Fontys will provide you with a so-called ‘Transcript of Records’, which will clarify the results that you have achieved. Depending on your results, you will receive a maximum of 30 ECTS credits. ECTS credits are recognised throughout Europe. The agreement between your home university and Fontys University of Applied Sciences will usually include a condition whereby the credits that you obtain will be recognised and transferred into the records kept by your home university.
Dutch Grades vs. European Credits Transfer System(ECTS)
Some coursework is graded with "Pass" ["Voldaan = V “] or "Fail" ["Niet Voldaan = o”]. Most exams are graded with round marks ranging from 1 to 10, with mark 6 needed to pass.
The following table gives round Dutch marks, the percentage of successful students achieving these marks, the equivalent ECTS grades and their definition:
* 5.5 and above are also sufficient.
- VR = exemption (no grade given)
- V = sufficient = 7
- G = good = 8
- O = not sufficient/fail
|Dutch grades||%||ECTS grades||Definition|
|9 - 10||2%||A||Excellent|
|6||50%||D - E||Satisfactory - Sufficient|
|5*||-||FX||Fail [some more work required]|
|4 [or less]||-||F||Fail [considerably more work required]|
English language proficiency
For all exchange programmes a minimum level of proficiency in the English language is required, as detailed in the table below. You must substantiate your level of English-language proficiency by submitting evidence in the form of a language test result pertaining to one of the below-mentioned courses.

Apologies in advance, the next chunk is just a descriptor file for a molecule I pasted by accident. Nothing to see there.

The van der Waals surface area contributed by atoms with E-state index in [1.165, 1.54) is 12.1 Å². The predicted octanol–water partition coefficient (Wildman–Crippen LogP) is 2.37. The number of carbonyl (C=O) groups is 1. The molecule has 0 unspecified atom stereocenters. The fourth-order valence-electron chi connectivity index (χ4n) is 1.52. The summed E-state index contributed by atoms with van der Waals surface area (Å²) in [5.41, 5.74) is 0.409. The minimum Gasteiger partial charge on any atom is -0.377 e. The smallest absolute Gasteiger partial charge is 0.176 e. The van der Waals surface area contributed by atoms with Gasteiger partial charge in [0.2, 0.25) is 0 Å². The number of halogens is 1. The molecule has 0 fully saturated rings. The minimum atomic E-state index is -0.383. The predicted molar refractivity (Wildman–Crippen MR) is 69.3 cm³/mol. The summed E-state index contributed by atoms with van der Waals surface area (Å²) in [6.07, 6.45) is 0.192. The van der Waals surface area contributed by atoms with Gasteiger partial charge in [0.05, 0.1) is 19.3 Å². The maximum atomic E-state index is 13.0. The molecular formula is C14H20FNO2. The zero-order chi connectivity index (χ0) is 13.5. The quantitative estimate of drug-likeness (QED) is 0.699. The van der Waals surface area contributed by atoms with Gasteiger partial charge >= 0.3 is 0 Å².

* = Only if the units ‘Speaking & Writing’ and ‘Listening & Reading’ have been completed successfully.
|Test name||Minimal score||Accepted for students from|
|IELTS||6.0||EU and non-EU countries|
|TOEFL paper||550||EU and non-EU countries|
|TOEFL computer||213||EU and non-EU countries|
|TOEFL internet||79/80||EU and non-EU countries|
|TOEIC*||670||only EU countries|
|Cambidge ESOL||CAE-C||only EU countries|
|CEFR||B2||only EU countries|
How to apply as an exchange student
Applications should always be submitted via the International Exchange (or Erasmus) Officer at the home university. If several versions of the programme are offered, please indicate for which version you would like to apply to (Programme I, Programme II, Programme III, etc.) This officer will send your application request (nomination) to Fontys. Once Fontys has accepted the application, your Fontys study department will send you a link to a web application called Mobility Online. Added to the link you will receive all necessary information and a manual. Please take a look at this website to see how it works.